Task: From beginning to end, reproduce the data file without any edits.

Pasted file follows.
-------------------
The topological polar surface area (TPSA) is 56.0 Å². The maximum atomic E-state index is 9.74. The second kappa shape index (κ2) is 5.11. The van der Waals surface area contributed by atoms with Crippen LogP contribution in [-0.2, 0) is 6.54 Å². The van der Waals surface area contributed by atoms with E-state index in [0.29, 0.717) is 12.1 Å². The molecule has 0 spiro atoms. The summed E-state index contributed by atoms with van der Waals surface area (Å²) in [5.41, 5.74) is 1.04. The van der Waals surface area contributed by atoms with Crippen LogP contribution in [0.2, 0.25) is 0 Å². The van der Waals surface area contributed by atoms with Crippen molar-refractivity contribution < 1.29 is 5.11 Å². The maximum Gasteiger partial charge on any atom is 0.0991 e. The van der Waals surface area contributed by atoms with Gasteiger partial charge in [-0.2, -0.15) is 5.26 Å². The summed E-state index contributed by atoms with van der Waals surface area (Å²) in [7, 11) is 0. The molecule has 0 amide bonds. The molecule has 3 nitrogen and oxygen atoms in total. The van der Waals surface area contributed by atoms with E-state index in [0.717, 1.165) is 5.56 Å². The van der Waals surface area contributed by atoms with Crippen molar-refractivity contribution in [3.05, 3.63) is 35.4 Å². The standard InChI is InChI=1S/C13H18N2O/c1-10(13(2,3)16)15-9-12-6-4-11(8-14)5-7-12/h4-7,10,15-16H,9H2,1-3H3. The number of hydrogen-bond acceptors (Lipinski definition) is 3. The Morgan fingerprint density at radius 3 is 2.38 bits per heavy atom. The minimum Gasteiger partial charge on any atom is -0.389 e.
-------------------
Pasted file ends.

The topological polar surface area (TPSA) is 56.0 Å². The maximum atomic E-state index is 9.74. The second kappa shape index (κ2) is 5.11. The van der Waals surface area contributed by atoms with Crippen LogP contribution in [-0.2, 0) is 6.54 Å². The van der Waals surface area contributed by atoms with E-state index in [0.29, 0.717) is 12.1 Å². The molecule has 0 spiro atoms. The summed E-state index contributed by atoms with van der Waals surface area (Å²) in [5.41, 5.74) is 1.04. The van der Waals surface area contributed by atoms with Crippen LogP contribution in [0.2, 0.25) is 0 Å². The van der Waals surface area contributed by atoms with Crippen molar-refractivity contribution < 1.29 is 5.11 Å². The maximum Gasteiger partial charge on any atom is 0.0991 e. The van der Waals surface area contributed by atoms with Gasteiger partial charge in [-0.2, -0.15) is 5.26 Å². The summed E-state index contributed by atoms with van der Waals surface area (Å²) in [7, 11) is 0. The molecule has 0 amide bonds. The molecule has 3 nitrogen and oxygen atoms in total. The van der Waals surface area contributed by atoms with E-state index in [0.717, 1.165) is 5.56 Å². The van der Waals surface area contributed by atoms with Crippen molar-refractivity contribution in [3.05, 3.63) is 35.4 Å². The standard InChI is InChI=1S/C13H18N2O/c1-10(13(2,3)16)15-9-12-6-4-11(8-14)5-7-12/h4-7,10,15-16H,9H2,1-3H3. The number of hydrogen-bond acceptors (Lipinski definition) is 3. The Morgan fingerprint density at radius 3 is 2.38 bits per heavy atom. The minimum Gasteiger partial charge on any atom is -0.389 e.